Except both you and barlevg are incorrect in this case. Barlevg incorrectly assumes that a detector within a closed system collapses the state when this runs counter to the very concepts used to create entangled states. Also the idea that a photon constantly gets absorbed and reemitted in air is an incorrect understand of how electromagnetic waves get delayed, both in the classical electromagnetic sense and quantum sense. There is a minute interaction between a photon propagating through air and the components of the air since the photon has electric and magnetic fields that induce slight currents and polarizations in air molecules. But the result most of the time is no change, no passing of information and no indication that the photon was there after it passes. This amounts to something analogous in quantum mechanics referred to a weak measurements, where the less information you get from an interaction, the less it affects the state being interacted with. In a weak enough case, you can pass most photons through unperturbed, although there will be occasional ones that do have a strong interaction, that do actually get absorbed and scatter off of molecules. But in general, that is not the process of light going through air (at least until you get to high energy x-rays and gamma rays, where the index of refraction gets less and less relevant, and they propagate through air like billiard balls on a scale you can measure in a undergrad lab class).

Re:This research should receive enormous funding. (1)

barlevg (2111272) | about 6 months ago | (#47128535)

Also the idea that a photon constantly gets absorbed and reemitted in air is an incorrect understand of how electromagnetic waves get delayed, both in the classical electromagnetic sense and quantum sense.

Totally willing to admit that I'm wrong about this, but could you provide a citation? This interpretation of why light is slower in a medium was something I picked up in undergrad, and I never had it explicitly contradicted (my Ph.D was in a sub-field that required only the bare minimum quantum mechanics and solid state courses).

Re:This research should receive enormous funding. (0)

Anonymous Coward | about 6 months ago | (#47128611)

Just consider the electromagnetic radiation solution to the Maxwell equations in a medium. It might seem more intuitive when considering this for radio waves that are way larger than electronic structure and have easier to picture current and polarization effects on the medium. The idea of photons doesn't really change this result except at the smallest scales, especially considering visible light photons still have wavelengths much larger than atoms. Also consider what process an atom can absorb and re-emit light, which would have no guaranteee of sending the light off in the same direction and energy for arbitrary energy photons. Look in to Compton scattering to see what happens when an atom does interact with light that way, and the result is a recoil in the atom and a change in the photon's momentum and energy.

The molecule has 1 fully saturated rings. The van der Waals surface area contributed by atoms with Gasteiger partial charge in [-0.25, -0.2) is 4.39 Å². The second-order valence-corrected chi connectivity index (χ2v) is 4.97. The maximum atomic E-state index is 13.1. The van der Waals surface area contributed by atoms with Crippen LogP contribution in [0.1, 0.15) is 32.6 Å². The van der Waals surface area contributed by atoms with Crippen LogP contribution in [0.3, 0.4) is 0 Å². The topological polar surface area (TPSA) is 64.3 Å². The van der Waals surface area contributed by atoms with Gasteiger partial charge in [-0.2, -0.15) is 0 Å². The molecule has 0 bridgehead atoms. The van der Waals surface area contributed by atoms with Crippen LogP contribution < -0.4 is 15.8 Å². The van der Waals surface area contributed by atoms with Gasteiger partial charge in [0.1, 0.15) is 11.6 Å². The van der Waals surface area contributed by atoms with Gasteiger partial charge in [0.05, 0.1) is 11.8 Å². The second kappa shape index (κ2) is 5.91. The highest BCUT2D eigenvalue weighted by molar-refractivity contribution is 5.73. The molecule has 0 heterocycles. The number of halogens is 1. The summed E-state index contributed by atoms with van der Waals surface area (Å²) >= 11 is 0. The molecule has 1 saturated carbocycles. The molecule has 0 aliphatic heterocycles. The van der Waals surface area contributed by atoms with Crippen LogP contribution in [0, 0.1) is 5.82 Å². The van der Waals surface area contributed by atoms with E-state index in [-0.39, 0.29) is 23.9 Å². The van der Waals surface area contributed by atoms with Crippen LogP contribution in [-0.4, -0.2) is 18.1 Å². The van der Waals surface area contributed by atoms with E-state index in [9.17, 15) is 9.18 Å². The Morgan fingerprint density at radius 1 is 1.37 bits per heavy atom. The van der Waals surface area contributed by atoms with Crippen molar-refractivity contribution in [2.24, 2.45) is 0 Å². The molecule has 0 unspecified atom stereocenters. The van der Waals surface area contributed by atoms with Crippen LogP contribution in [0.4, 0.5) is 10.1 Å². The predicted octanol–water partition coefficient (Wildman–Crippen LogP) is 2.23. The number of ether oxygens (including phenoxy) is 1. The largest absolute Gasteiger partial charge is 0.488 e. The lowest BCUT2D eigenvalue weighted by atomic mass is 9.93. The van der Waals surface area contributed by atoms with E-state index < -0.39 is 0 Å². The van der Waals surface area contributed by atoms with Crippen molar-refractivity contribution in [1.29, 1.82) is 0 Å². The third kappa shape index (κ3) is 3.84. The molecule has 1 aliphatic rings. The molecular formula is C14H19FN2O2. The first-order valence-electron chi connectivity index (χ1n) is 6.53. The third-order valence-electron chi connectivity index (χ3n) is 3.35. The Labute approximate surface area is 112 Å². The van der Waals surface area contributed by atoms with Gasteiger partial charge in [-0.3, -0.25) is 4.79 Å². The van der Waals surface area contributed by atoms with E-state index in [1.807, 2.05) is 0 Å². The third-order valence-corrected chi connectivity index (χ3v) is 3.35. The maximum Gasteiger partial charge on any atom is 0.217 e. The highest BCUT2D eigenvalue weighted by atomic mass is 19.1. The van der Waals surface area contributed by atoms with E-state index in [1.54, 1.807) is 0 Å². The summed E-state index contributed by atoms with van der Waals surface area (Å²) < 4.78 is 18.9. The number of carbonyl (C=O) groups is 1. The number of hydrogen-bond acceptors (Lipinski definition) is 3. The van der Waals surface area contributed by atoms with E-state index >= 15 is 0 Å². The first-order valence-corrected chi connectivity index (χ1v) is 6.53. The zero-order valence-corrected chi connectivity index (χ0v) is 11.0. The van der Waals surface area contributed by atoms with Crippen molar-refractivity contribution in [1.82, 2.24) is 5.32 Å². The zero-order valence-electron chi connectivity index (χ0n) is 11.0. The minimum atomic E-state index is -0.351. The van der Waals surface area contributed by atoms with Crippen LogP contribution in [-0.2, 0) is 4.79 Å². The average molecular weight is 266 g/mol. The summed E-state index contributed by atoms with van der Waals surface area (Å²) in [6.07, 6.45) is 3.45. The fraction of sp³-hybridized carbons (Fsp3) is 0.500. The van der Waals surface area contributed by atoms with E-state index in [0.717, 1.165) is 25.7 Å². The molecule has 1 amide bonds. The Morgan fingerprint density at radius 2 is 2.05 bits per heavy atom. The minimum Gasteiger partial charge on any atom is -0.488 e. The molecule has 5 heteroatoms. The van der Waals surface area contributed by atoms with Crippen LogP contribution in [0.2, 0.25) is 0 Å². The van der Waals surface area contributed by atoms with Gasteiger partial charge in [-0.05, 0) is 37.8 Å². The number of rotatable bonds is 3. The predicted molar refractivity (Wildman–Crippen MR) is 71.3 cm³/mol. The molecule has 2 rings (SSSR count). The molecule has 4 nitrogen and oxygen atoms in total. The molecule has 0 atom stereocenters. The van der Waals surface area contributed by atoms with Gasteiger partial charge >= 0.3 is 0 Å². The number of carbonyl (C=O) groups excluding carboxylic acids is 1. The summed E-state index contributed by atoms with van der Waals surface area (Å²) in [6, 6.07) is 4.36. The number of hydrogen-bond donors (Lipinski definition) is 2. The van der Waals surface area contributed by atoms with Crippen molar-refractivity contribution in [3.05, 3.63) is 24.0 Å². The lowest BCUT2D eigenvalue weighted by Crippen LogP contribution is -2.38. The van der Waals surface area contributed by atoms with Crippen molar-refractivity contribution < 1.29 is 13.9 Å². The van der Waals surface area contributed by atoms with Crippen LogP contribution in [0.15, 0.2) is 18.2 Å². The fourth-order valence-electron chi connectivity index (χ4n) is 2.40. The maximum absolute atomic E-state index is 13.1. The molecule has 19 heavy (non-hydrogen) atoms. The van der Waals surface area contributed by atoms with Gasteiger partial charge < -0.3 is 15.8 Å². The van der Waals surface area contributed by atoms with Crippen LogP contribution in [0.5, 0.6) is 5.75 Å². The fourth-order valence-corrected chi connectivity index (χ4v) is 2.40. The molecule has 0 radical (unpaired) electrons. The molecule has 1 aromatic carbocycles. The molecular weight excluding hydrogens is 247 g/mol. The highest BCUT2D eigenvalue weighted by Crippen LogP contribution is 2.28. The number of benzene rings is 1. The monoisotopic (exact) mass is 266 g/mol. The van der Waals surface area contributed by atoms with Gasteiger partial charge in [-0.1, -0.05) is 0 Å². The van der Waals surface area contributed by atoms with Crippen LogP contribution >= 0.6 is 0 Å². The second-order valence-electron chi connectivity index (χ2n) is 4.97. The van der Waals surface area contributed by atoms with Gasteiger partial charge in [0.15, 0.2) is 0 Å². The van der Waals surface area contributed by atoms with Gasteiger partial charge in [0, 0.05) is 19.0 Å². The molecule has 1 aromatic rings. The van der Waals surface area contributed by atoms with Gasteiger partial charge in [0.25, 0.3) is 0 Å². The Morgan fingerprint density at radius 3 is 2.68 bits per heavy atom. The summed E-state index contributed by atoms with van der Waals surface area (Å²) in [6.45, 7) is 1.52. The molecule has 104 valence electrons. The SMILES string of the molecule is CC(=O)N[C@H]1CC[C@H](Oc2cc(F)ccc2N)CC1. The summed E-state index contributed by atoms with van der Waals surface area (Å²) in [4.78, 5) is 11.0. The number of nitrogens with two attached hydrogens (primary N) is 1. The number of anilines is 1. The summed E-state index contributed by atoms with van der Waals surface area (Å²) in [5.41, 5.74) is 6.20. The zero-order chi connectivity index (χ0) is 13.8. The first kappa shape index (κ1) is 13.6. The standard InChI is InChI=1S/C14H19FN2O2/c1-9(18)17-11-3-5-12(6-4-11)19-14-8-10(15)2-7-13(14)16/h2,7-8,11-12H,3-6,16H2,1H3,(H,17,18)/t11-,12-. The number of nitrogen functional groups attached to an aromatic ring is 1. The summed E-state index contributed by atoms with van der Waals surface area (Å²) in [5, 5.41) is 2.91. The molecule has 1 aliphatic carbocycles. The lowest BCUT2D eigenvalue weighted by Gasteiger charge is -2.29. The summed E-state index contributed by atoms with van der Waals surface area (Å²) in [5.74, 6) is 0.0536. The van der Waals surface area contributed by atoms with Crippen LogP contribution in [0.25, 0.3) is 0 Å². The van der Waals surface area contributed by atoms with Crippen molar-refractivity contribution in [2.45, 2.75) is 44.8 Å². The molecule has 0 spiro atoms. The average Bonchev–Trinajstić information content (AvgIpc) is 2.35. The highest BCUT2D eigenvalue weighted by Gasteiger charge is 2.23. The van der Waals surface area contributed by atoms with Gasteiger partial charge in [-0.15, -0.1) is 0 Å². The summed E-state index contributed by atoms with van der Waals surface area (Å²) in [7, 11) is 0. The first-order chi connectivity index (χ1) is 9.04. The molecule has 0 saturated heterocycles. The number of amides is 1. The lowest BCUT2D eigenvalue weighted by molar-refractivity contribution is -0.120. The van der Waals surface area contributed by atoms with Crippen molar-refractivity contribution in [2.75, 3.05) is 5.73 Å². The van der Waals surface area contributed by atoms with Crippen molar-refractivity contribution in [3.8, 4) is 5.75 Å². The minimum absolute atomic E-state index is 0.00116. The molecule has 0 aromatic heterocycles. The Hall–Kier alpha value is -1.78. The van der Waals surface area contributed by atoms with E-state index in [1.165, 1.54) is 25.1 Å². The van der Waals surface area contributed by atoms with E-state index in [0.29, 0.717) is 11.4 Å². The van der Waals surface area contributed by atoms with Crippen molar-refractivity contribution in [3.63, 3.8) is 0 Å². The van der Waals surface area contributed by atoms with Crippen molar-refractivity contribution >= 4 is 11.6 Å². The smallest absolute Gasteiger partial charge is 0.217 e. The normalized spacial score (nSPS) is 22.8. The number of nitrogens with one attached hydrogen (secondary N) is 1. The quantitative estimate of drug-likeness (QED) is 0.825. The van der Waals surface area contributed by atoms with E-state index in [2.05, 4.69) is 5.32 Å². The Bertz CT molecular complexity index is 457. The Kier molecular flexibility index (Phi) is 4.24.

Re:This research should receive enormous funding. (1)

barlevg (2111272) | about 6 months ago | (#47128783)

Right. Okay. So where I went wrong here was the "absorb" and "re-emitted" part, but the interpretation that stuck with me from undergrad was the question of, when interactions of this type occur, does it make sense to think of the photon as the same photon pre- and post- interaction? Or can we think about this as the photon destroyed and replaced with a new one that is travelling in roughly the same direction? If I recall correctly (it's been four years, so pardon me if I'm wrong), since [a,a^+]=0 for bosons, then the answer is, "sure, if you want," because you can create+annihilate a boson as many times as you want with no difference. So it's just an interpretation. But yeah, it doesn't sound like it's a good answer to why light travels slower in a medium.

Ignore previous reply (2)

barlevg (2111272) | about 6 months ago | (#47128447)

Sorry. Linked to the wrong section. This is the relevant answer [wikipedia.org] , and it's as old as the paradox itself:

However, one of the main scientists associated with the Copenhagen interpretation, Niels Bohr, never had in mind the observer-induced collapse of the wave function, so that Schrödinger's cat did not pose any riddle to him. The cat would be either dead or alive long before the box is opened by a conscious observer.[6] Analysis of an actual experiment found that measurement alone (for example by a Geiger counter) is sufficient to collapse a quantum wave function before there is any conscious observation of the measurement.[7] The view that the "observation" is taken when a particle from the nucleus hits the detector can be developed into objective collapse theories. The thought experiment requires an "unconscious observation" by the detector in order for magnification to occur. In contrast, the many worlds approach denies that collapse ever occurs.

Re:Ignore previous reply (2, Informative)

Anonymous Coward | about 6 months ago | (#47128499)

But a Gieger counter sitting on some table is well coupled to the lab and environment around it and would allow for coherence as with any other interaction outside the closed system under consideration. If you could construct a way of isolating a cat from the environment, you could use the same method on a gieger counter, and then the effects of "unconscious observation" would go away in a closed system. Things like this have been tested on a smaller scale using detection methods that can be isolated or not, and in the isolated cases superposition returns.

Re:Ignore previous reply (1)

Anonymous Coward | about 6 months ago | (#47128629)